The current episode is distinguished by the lack of a major slump in total employment, which reflects the success of the large fiscal stimulus in 2008 and 2009.

However, the recovery spawned by the stimulus clearly dissipated once the fiscal position was reversed and the economy fell back into producing very subdued employment outcomes. The last several months have showed some signs that the pace of employment growth is picking up.

Moreover, since February 2008, employment has grown by a miserly 11.8 per cent, which is a very slow pace in historical terms for such a long period.


Given the variation in the labour force estimates, it is sometimes useful to examine the Employment-to-Population ratio (%) because the underlying population estimates (denominator) are less cyclical and subject to variation than the labour force estimates. This is an alternative measure of the robustness of activity to the unemployment rate, which is sensitive to those labour force swings.

The following graph shows the Employment-to-Population ratio, since February 2008 (the low-point unemployment rate of the last cycle).

It dived with the onset of the GFC, recovered under the boost provided by the fiscal stimulus packages but then went backwards again as the last Federal government imposed fiscal austerity in a hare-brained attempt at achieving a fiscal surplus.

The ratio has been steadily rising since October 2014 which would suggest that the labour market may have bottomed out and will improve slowly as long as there are no major policy contractions or cuts in private capital formation.

The on-going fiscal deficit is still supporting growth in the economy as the spending associated with the mining boom disappears.

The series increased sharply by 0.3 points in each of the last two months, which are relatively substantial jumps in terms of recent history but not so if we examine the whole series dating back to February 1978..


Teenage labour market – gains and losses

The teenage labour market again showed mixed outcomes with full-time employment falling by 4 thousand and part-time employment rising by 15 thousand (perhaps a sign that the gift buying season is in full swing now and retail is a major employer of this cohort).

Again, I have serious doubts about the veracity of this data. Last month, the ABS reported that the teenage participation rate for 15-19 years jumped by 0.8 percentage points. In November 2015, the estimates show a further jump of 0.5 percentage points. These are very large change in historical terms and difficult to believe.

The teenage unemployment rate fell from 17.9 per cent to 17.7 per cent in November 2015 on the back of the part-time employment growth.

The following graph shows the distribution of net employment creation in the last month by full-time/part-time status and age/gender category (15-19 year olds and the rest)


If you take a longer view you see how poor the situation remains.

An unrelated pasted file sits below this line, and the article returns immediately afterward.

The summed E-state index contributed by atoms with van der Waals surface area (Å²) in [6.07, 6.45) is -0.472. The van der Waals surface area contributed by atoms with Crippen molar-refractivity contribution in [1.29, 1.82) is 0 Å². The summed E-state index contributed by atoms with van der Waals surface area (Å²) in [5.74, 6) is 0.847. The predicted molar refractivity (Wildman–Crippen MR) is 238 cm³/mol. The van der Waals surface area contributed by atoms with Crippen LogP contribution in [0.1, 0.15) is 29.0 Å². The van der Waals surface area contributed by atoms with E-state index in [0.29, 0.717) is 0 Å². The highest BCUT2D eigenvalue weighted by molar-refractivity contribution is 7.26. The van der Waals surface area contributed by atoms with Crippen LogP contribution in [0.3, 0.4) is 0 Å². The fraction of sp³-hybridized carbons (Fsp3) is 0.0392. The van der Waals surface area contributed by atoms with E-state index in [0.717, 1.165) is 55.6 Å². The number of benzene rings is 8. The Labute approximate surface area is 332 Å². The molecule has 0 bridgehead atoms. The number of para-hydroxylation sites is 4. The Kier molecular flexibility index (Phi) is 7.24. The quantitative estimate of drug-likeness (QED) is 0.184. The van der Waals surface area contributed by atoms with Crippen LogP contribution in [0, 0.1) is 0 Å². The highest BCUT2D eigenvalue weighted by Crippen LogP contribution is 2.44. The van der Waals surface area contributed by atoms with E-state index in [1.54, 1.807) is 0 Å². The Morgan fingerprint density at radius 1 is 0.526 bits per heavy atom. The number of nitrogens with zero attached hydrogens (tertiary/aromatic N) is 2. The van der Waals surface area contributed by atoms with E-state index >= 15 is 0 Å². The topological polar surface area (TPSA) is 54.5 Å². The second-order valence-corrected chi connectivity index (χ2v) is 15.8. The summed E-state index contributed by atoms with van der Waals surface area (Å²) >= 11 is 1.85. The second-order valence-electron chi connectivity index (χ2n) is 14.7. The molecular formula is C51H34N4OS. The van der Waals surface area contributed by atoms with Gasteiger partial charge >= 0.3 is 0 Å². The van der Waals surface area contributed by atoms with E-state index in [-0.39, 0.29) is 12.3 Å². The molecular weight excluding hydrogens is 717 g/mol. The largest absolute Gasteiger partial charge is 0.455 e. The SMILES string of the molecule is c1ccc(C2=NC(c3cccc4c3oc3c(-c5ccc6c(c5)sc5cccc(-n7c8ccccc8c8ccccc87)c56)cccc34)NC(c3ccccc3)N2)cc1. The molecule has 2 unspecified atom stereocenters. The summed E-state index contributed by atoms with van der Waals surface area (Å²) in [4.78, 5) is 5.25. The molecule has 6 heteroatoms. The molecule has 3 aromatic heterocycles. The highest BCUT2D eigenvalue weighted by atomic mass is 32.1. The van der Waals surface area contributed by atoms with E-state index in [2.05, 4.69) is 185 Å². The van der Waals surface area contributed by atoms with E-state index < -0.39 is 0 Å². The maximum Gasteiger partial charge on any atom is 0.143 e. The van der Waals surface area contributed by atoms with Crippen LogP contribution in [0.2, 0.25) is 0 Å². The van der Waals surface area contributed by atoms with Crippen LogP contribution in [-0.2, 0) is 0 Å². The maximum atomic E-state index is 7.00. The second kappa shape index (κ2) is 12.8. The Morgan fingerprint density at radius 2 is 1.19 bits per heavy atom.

Over the last 12 months, teenagers have gained 12.2 thousand jobs overall while the rest of the labour force have gained 332 thousand net jobs. Remember that the overall result represents a fairly poor annual growth in employment.

11 rhousand of those 12.2 thousand jobs were all added in the last month.

The teenage segment of the labour market is being particularly dragged down by the sluggish employment growth, which is hardly surprising given that the least experienced and/or most disadvantaged (those with disabilities etc) are rationed to the back of the queue by the employers.

The following graph shows the change in aggregates over the last 12 months. It is as if the teenagers have not had a stake in the labour market either way (blue bars barely visible)


To further emphasise the plight of our teenagers, I compiled the following graph that extends the time period from the February 2008, which was the month when the unemployment rate was at its low point in the last cycle, to the present month (November 2015). So it includes the period of downturn and then the so-called “recovery” period. Note the change in vertical scale compared to the previous two graphs.

Since February 2008, there have been only 1,153.1 thousand (net) jobs added to the Australian economy but teenagers have lost a staggering 98 thousand over the same period. It is even more stark when you consider that 113.5 thousand full-time teenager jobs have been lost in net terms.

Even in the traditionally, concentrated teenage segment – part-time employment, teenagers have gained only 15.5 thousand jobs (net) even though 688.3 thousand part-time jobs have been added overall.

Overall, the total employment increase is modest. Further, around 54.9 per cent of the total (net) jobs added since February 2008 have been part-time, which raises questions about the quality of work that is being generated overall.


To put the teenage employment situation in a scale context the following graph shows the Employment-Population ratios for males, females and total 15-19 year olds since February 2008 (the month which coincided with the low-point unemployment rate of the last cycle).

You can interpret this graph as depicting the loss of employment relative to the underlying population of each cohort. We would expect (at least) that this ratio should be constant if not rising somewhat (depending on school participation rates).

The facts are that the absolute loss of jobs reported above is depicting a disastrous situation for our teenagers. Males, in particular, have lost out severely as a result of the economy being deliberately stifled by austerity policy positions.